John Bird: If we don’t find common ground, we face a fight to stop extremism

There are always causes for anger and belligerence breaking out

On January 30 last year I stood on the platform of my country station waiting for the 8.55am to London. I had a portable electric razor, a Philishave, made by Philips, and was having a late shave. I always like telling whoever chooses to listen to this kind of story about how the original Lion Philips, whose son and grandson co-founded the company, was Karl Marx’s uncle and Karl often tapped him for money for his revolutionary cause. Back in the 1840s and ’50s.

The 8.55am arrived on time and the doors burst open and out of them came an enormous chaos. Perhaps 10 boys of about 16 or 17 years old were beating what appeared to me to be one boy. People were shouting and fear seemed to spill over the platform, with many girls of a similar age also screaming.

I pocketed my Philishave razor and letting out the most vile, belligerent, loud, offensive bellow, I swore and gesticulated and ploughed into the tumult. And, pulling the boy who had punches and kicks raining down upon him behind me, told everyone else to “Fuck right off!”

I have been present on so many occasions when the above happened, among homeless people kicking off against each other. Boys and young men in prison, often picking on one person to take the brunt of their dissatisfaction. But here was pure theatre because all I had to do was be incredibly loud, appearing fearless and authoritative in order to shut up  and restore, as the Americans like to call it, ‘normalcy’ to the platform. The fighters poured off the platform and the boy and the girl friends who were with him remained and I think I advised them to get back on the train and go to the next stop.

I have been a part of the chaos myself on occasions. Chaos and anger and accusations and opinions are thrown around, often causing fighting in the end. You could say that the participants are not thinking of what you might call ‘the common good’: the safety on this occasion of other people and themselves on the platform.

There are always causes for anger and belligerence breaking out. I once arrived at Fulham Broadway station on the train when aged 18 at a time when the local Chelsea Football Club had emptied. I was the only one getting off and as soon as the doors were opened dozens of people pushed into me as I tried to get off, with me ending up in the gap between platform and train, being trodden on without any thought. I managed to pull myself up and then attacked the hordes of men who stood confused and bewildered at my belligerency against their simple attempt to get on the underground.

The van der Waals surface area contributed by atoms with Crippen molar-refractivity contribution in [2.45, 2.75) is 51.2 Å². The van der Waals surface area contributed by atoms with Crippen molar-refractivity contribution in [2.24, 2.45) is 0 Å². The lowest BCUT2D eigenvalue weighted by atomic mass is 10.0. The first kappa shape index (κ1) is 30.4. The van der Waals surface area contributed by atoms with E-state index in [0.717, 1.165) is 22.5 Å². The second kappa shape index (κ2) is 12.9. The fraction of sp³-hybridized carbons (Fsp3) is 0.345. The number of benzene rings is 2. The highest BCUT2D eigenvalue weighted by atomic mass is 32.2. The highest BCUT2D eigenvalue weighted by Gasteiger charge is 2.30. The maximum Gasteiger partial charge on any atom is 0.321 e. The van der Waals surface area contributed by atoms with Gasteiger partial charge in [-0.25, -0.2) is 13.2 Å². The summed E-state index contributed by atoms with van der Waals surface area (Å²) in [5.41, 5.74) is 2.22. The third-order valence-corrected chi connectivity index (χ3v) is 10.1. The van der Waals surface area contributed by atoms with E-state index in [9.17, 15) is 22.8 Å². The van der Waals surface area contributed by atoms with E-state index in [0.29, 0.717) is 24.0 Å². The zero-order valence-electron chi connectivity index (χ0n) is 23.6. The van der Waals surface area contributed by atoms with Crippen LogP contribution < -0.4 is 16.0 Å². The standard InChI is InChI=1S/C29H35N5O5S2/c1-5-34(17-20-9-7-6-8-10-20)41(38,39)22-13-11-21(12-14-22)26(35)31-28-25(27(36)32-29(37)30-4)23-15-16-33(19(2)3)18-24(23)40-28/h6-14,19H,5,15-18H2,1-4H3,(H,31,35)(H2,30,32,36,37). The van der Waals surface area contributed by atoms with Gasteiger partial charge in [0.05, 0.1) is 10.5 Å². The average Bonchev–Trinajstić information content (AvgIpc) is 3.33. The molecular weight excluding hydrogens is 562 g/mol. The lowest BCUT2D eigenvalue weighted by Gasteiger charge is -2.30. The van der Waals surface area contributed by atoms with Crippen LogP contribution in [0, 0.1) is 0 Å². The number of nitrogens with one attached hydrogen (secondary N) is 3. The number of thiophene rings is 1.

I think it was then that I became inoculated against mobs and mob rule, against the weak being trodden underfoot.

But the fight on the platform was something else. And it took my authority to restore the rule of law. I know it was January 30 last year because it was my 72nd birthday. Also in the tumult of the platform I lost the top of my razor, having not put it back in my pocket with enough care. So on my birthday I intervened in a near riot and lost the essential bit to my £15 portable razor; so it was a commendable birthday.

Previous to that I had been musing on the Second World War, as I always do when I have my birthday. Not that I lived through it, missing the end of it by about nine months. But I always end up thinking of the other January 30ths and the January 30 that led to the Second World War: January 30 1933.

As a remainer I stand appalled at the inability of virtually all of the participants to reach a consensus, reminding me of my fights on platforms, football mobs and German parliamentary history

So exactly 85 years after Hitler came to power and proceeded to create the turmoil and murder of world war and the Holocaust, I stood on an obscure country platform and did my best to quell the anger of some kids kicking off.

Hitler of course did not come to power 13 years before I was born through grabbing the state and throttling it into submission. He did not lead a march on Berlin like Mussolini and his fascists had earlier led a march on Rome. No, Hitler was reluctantly handed the full mantle of state power by President Hindenburg, legally. Why? Because the Reichstag could not agree. So there was a terrible lack of decision- making and belligerency all around. So they handed the power over to the largest party’s leader – Hitler – and hoped for the best.


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The problem was an inability to reach a consensus. So the president felt he had little choice, wishing the restoration of law and order without using the army.

I did find my little bit of shaver the next day on the platform and it continues to work, but never as well as before the incident.

Are our latest parliamentary troubles likely to learn much from the above examples of mine that spring to mind as once again I stand on a platform, as I did this morning, shaving?

Certainly Parliament could not make up its mind about Europe and passed the decision to the “People”. The people made the wrong decision for a near 70 per cent remainer Parliament. Then a compromise developed by a remainer PM could not be agreed by a Parliament that could not seem to agree about anything with regard to Europe.

There was no consensus.

As a remainer I stand appalled at the inability of virtually all of the participants to reach a consensus, reminding me of my fights on platforms, football mobs and German parliamentary history. Out of a lack of consensus there almost always arise draconian responses.

But I might just be too much into storytelling.

John Bird is the founder and Editor in Chief  of The Big Issue